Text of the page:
Reviews for Frizzle

5 Stars:
19
4 Stars:
0
3 Stars:
0
2 Stars:
0
1 Star:
0
Average Rating:
Based on 19 Reviews
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Showing reviews 1 to 10 of 19

Frizzles require Extra Care - Anne,

Exotic, striking, outrageously-glamorous birds when in top condition; or a woebegone mess of half-picked feathers and bare skin if a more dominant chicken (or chickens) takes them to task and the keeper doesn't catch a hint of the problem in time. The lovely Frizzle can plummet from show-bird quality to a tragic little figure indeed in a matter of half-hour's time when there is a bully in the flock. I would love to give them five stars in every category, but---alas!---they are not for everyone. I have raised many of them over the years and have found visitors either love them or despise them. I've noticed a predominance in Cochins, Phoenix, Silkies, and Polish, although, as one of the reviewer's mentioned, they are not a specific breed but a feathering type that can crop up in any chicken breed. In my experience, the Frizzles, despite the breed or variety, are a bit more high-strung than the smooth-feathered birds of the same type. This may be because all Frizzles have a high-blood pressure condition; I believe I was first made aware of this in one of Brian Reeder's books on domestic fowl raising. The high-blood pressure causes a slightly shorter life-span than non-Frizzled fowl. I have rated Frizzles as 3 out of 5 for friendliness due to the skittish nature I have noticed, although there have been exceptions, of course. 3 out of 5 for hardiness due to the need for extra heat and care when the chick is growing, which continues on to adulthood, adding in the high-blood pressure and subsequent effect on longevity. Definitely they need to be watched with extra supervision to maintain them at their best. The birds that are characterized as "Frazzles" ---a double-dose Frizzle---are hard-feathered (non-intensives) and display more skin than is optimal. The "Sizzles" (Frizzle X Silkie ) are some of the more heavily-feathered of the Frizzled birds. These "Sizzles" show good consistency in feather curling, depth of color, and density; they are, in my experience, friendlier and calmer as well. The Frizzling gene seems to have an interesting effect on some other aspects of genetic diversity; I have had many offspring displaying a "doubled" comb or a Buttercup-type comb when neither of the purebred parents had such a thing. Has anyone else noticed this? The roosters of the Polish and Phoenix breeds are outstanding in the crests on the Polish, and the neck and saddle hackle on both breeds when Frizzled. There is nothing more stunning than seeing a Silver-laced Frizzled Polish rooster in full, prime plumage---it will stop any poultry fancier in their tracks! Frizzles require more time and attention, but give back fabulous results.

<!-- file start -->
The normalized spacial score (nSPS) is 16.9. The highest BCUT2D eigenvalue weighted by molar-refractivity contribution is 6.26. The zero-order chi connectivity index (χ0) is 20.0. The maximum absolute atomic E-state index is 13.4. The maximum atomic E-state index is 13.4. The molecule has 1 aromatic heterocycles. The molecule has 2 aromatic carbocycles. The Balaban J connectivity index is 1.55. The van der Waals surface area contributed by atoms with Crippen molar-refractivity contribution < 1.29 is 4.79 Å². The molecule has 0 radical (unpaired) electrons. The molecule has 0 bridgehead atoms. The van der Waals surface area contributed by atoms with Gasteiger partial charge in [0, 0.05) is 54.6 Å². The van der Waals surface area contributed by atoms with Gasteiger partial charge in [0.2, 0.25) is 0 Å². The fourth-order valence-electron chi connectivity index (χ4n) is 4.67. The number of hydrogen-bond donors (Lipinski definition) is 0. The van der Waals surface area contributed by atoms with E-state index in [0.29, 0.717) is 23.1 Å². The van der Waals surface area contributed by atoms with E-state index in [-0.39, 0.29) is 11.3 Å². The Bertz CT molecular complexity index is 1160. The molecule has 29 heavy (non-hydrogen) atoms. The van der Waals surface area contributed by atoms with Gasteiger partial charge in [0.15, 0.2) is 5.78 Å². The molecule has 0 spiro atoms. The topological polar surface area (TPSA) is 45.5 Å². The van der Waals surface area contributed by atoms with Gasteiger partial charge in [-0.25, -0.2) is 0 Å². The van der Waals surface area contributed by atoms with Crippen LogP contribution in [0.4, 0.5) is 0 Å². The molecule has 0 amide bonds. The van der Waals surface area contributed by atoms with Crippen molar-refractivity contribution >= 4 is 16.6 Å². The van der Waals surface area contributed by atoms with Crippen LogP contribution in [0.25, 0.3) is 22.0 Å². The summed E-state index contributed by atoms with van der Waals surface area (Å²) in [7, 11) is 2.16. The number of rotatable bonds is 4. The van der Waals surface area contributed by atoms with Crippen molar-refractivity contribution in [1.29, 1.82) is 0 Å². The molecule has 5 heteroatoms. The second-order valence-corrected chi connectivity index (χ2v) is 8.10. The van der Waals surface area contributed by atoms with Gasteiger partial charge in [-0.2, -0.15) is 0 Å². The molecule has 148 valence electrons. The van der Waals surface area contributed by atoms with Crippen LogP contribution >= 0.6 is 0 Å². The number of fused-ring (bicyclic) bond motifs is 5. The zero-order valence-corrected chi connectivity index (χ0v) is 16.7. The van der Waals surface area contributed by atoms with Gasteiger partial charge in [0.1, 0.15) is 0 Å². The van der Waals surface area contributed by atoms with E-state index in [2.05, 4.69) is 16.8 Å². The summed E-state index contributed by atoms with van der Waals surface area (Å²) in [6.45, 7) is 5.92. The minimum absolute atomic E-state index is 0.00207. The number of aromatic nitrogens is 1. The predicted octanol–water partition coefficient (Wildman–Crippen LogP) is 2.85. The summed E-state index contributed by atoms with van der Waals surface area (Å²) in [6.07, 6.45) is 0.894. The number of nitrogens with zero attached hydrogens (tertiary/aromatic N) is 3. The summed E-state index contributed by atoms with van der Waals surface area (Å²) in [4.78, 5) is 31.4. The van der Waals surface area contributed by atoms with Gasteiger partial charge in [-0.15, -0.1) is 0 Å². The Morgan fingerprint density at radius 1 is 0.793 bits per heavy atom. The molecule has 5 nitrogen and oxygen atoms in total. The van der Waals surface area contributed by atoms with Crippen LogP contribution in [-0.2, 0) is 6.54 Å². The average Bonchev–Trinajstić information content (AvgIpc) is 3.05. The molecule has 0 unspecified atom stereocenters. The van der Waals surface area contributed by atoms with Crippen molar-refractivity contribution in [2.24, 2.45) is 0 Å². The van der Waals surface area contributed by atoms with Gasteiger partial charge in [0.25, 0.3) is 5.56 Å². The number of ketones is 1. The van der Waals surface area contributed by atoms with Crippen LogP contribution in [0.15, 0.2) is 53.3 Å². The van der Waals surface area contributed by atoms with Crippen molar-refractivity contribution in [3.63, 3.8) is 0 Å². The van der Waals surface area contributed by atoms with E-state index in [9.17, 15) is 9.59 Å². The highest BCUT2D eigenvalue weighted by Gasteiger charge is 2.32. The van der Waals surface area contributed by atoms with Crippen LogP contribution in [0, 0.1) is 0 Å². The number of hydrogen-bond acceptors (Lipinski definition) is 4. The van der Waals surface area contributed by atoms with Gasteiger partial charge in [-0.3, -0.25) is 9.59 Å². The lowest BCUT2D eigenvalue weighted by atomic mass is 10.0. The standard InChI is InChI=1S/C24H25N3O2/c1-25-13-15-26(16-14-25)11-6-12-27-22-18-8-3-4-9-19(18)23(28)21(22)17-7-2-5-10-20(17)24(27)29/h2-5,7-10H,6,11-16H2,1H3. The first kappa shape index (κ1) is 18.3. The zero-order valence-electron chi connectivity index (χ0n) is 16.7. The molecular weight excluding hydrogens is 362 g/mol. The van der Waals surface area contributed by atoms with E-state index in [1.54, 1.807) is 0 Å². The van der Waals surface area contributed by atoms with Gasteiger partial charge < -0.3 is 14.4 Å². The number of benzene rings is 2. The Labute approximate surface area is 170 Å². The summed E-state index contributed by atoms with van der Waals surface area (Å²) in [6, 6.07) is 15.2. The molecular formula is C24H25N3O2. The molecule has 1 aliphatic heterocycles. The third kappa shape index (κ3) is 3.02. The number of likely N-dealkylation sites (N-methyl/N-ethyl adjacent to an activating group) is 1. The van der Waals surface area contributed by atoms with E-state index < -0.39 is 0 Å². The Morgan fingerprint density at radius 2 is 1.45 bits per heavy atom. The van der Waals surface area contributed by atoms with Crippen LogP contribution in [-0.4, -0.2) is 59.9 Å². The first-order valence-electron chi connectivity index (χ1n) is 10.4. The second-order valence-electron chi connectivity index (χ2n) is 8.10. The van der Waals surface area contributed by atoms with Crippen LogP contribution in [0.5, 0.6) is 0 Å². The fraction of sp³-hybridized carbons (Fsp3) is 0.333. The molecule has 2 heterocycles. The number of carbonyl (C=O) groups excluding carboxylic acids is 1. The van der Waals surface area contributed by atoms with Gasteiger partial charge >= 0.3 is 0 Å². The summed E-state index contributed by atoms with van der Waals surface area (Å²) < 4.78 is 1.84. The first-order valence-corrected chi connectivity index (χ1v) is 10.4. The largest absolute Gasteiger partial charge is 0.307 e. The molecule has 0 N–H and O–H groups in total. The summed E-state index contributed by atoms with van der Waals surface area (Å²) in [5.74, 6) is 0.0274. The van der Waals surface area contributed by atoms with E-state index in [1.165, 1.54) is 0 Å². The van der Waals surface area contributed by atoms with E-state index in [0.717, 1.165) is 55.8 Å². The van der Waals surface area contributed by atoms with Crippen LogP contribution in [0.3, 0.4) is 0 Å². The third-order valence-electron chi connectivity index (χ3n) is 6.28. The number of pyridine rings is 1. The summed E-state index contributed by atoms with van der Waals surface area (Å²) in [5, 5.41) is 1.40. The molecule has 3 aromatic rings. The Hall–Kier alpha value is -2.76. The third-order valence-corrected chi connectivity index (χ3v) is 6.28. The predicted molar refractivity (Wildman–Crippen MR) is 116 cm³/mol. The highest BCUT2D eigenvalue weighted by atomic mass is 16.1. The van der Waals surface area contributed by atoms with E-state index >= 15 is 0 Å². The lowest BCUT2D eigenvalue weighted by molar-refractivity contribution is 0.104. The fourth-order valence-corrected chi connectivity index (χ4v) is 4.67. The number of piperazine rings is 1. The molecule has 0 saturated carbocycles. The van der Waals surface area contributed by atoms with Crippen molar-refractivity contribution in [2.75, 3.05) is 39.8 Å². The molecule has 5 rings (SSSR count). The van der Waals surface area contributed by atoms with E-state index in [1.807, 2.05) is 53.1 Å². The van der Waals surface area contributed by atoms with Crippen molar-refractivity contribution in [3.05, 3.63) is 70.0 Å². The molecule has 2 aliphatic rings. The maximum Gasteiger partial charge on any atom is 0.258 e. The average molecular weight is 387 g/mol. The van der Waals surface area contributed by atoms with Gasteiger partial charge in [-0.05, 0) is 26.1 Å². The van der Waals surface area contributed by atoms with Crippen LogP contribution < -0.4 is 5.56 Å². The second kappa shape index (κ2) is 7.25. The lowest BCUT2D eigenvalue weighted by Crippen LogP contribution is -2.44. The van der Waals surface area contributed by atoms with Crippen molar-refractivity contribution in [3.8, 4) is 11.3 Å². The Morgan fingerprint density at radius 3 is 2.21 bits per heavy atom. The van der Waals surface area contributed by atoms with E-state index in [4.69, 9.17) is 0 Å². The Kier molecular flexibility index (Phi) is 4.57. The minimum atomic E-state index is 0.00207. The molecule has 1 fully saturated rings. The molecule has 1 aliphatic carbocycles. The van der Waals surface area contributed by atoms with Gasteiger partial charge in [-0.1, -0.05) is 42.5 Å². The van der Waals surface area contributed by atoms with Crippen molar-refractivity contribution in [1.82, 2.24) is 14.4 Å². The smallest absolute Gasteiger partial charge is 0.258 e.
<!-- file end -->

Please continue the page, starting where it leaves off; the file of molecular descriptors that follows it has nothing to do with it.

Frizzles - Gardenwren,

Fizzle chickens are NOT any one particular breed, but rather a gene/feather type. From reviewing your own description, it is obvious you don't know much about the birds. I have successfully raised large fowl fizzles for years and have to say they are lovely birds. Most of my foundation stock consisted of Ameracauna, Aracauna and Australorps, producing majority black fizzle offspring. In recent years we have also been working with different breeds, i.e Dominique, Marans, Wyandotte, Welsummer, etc, successfully introducing more color and genetic diversity into our breeding program. I can say, from experience working with the gene, that fizzles are as variant and diverse as the day is long. Depending on the parentage, we have produced fizzles with rose combs, single combs, red eyes, green eyes, etc, but ALL dominant fizzles have the same characteristic "backwards" curled feathers, regardless of the lineage. Without their curled appearance, though they may be a carrier, they are not a true frizzle. For those wanting to add these gorgeous birds to your flock, I would advise educating yourself on their specific needs (doesn't tolerate extreme cold and more succeptible to "pecking" injury as their feathers don't lend the best protection) and finding a reputable breeder with good, strong stock from whom to buy.